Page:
No lighting struck. No drums rolled. No sad music played. It was just me, the puppies and my staid emotions as I carried the dried bouquet of roses to the back of our my house. Without fanfare, I grabbed the bunch by the stems, crunched them together as the brittle peddles disintegrated, and tossed them onto the compost pile. Of course, because nothing goes quite as plan, a few roses didn’t make the trip onto the pile but I didn’t feel like walking down into the ditch to gather them together again. Where they landed, they’ll stay. It was done.
That bouquet of very dead and dried roses has sat on her side of the bathroom now for years. It’s uncomfortable to call that out – years. But sat they did, right next to her driver’s license and the cute little hat she wore after she lost all her hair. Now the bouquet is in the refuse pile, the driver’s license is in a special-memories box, and her cute little hat is in the closet. It’s amazing how the absence of a few small things can paint a room empty.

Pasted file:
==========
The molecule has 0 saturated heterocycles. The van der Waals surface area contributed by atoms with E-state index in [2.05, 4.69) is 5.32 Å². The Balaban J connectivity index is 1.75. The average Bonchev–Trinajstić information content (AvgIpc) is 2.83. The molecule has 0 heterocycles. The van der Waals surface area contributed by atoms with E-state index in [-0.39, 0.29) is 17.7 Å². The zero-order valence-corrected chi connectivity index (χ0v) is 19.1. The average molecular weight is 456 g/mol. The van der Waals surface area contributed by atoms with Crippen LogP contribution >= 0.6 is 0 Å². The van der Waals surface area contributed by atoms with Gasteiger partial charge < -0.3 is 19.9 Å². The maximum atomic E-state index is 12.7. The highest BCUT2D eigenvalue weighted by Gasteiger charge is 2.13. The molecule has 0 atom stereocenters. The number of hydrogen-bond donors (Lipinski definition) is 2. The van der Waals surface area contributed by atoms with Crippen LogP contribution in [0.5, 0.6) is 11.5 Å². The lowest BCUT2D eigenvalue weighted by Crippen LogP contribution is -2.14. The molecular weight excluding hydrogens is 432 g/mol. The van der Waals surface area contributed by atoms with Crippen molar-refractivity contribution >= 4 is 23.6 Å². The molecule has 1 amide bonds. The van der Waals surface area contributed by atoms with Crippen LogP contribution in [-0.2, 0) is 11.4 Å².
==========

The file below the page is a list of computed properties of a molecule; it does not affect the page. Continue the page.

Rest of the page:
Now the bathroom truly looks like a bachelor’s bathroom – empty (just don’t open any drawers.)
How is it that I’ve been ok with a bouquet of roses that has been sitting in the same spot for years? My psychologist, the one I’ve seen weekly since Maggie started getting very ill, calls this state of inertia “business as usual.” In my professional life, I’ve never stood for business as usual. Standing still too long kill opportunities, breeds laziness, and stifles innovation. Yet, in my personal life, I had a bouquet of roses sitting on the counter in my bathroom for years – more than 850 days. (Today, by the way, marks 856 days since Maggie’s Angel Day – 6 days longer than she was officially sick.)
How many other things in my life are “business as usual” that are keeping me stuck? What other virtual bouquets are around the house I’ve been looking over now for years? Am I ready to see them? Better yet, am I ready to move them?
Today, business as usual became new business – the business of change.